The legacy of cynicism

The legacy of cynicism

SYRIZA and Independent Greeks grew strong in a climate of unbridled, insatiable rage against the “mainstream parties,” undermining every effort to fix the unfixable in the economy. This anger united the two parties from the fringes of the left and right and brought them to power without their having to deal with obstacles such as ideological differences. Why bother, when the glue that brought them together was so strong?

They knew that the harder they attacked the “system” that the majority of voters had already rejected, the more influence they would gain. Their basic ideology was “others are to blame.” So the louder they shouted, the more attractive they were to each other. Drunk on their own promises, why worry about the day after?

The formula was old and it always worked. Most opposition parties based their tactics on making the government’s life unlivable. When the country hit the wall, when a united, national effort was the only way out, the easy rhetoric intensified, sabotaging any effort at consensus. Alexis Tsipras’s haste to force national elections in 2015, presenting himself as a new Moses whose presence in government alone would be enough to lead his people to the land of plenty (in other words, back to the years before the memorandums), had the desired effect.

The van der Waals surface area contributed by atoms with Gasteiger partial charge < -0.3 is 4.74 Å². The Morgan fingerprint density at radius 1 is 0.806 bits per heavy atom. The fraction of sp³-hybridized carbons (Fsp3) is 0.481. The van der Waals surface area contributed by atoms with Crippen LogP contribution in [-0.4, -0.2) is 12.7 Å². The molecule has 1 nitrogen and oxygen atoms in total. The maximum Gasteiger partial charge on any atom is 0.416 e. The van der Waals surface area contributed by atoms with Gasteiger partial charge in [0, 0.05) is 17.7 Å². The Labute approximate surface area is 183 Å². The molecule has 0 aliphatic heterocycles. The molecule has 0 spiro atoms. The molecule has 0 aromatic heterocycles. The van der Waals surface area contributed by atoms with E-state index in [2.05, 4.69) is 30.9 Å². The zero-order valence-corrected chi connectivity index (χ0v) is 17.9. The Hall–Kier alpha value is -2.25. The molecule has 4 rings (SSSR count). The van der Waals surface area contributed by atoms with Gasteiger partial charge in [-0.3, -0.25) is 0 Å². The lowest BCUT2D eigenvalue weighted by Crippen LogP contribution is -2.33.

The people followed him, only to find themselves wandering in the same desert as before. Today Tsipras is in the difficult position in which he put other governments. He, his governing partner and their deputies are under fire for agreeing to a new memorandum with creditors, for doing that for which they poured scorn on others. The opposition parties, the news media and social media snarks are making a feast of this humiliation, mocking government MPs as wedded to their parliamentary seats.

The difference today is that although the opposition parties have every right to exact revenge on government MPs, the country does not have the luxury of more time to waste. Of course, it is difficult to expect the opposition to, in effect, reward the irresponsibility and lies that got SYRIZA and Independent Greeks to this point. We have learned that populism can be defeated only with worse populism. But now that we see the dead end of cynicism, perhaps something will change. Maybe more voters will understand the perils of false promises.

Maybe those who cultivate tension in politics come to understand the dangers that they themselves will face. Maybe responsible politicians from across the spectrum will wake up to the fact that they must not fear difficult decisions and consensus: that in the end it is better to fall fighting for what is right than to hide behind the customary inertia. Perhaps this could be the best legacy to hope for from this government.

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